Voltage is a measure of electric energy per unit charge. Electrical current, the flow of electrons, is powered by voltage and travels throughout a circuit and becomes impeded by resistors, such as light bulbs. Finding the voltage drop across a resistor is a quick and simple process.

Look at the structure of the circuit to identify a parallel circuit. If a resistor is connected to other resistors and battery at both nodes, then you have a parallel circuit.

Find the sum of the reciprocals of all the resistors in the parallel resistor. The total resistance formula can be found at the Electronic-Tutorials website. Check that you accounted for all the resistors in the circuit as there may be other resistors connected in a series to the parallel resistor. If this is the case, add the total resistance of the parallel resistor to all the other resistors connected in series in the circuit.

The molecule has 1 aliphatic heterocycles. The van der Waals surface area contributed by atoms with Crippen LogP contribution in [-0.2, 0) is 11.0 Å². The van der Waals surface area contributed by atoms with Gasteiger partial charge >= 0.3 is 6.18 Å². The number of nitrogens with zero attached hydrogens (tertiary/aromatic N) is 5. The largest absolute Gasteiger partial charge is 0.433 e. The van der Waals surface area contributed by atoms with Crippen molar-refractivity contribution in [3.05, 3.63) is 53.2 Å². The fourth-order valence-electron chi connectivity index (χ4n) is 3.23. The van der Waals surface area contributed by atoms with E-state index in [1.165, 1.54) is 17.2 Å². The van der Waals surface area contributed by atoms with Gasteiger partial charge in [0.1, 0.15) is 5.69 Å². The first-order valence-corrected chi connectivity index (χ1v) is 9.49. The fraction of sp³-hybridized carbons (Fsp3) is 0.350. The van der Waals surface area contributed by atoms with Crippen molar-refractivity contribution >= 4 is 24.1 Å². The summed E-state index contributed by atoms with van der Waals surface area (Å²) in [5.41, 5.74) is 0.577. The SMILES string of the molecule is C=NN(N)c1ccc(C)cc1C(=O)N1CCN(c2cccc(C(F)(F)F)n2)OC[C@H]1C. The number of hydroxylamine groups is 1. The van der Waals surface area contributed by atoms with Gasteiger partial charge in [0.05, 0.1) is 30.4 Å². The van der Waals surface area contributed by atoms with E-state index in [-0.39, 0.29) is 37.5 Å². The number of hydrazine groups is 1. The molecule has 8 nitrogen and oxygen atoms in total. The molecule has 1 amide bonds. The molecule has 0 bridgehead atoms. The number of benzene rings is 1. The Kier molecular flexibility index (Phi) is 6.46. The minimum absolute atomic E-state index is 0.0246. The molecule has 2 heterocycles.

Multiply the amount of current (which should be given) by the total resistance of the parallel resistor. The voltage drop across a resistor is equal to the product of the amount of current passing through it and its resistance. The voltage drop across a particular resistor in the parallel resistor is equal to the voltage drop across the entire parallel resistor.

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All formulas can be found at the Electronics-Tutorials website.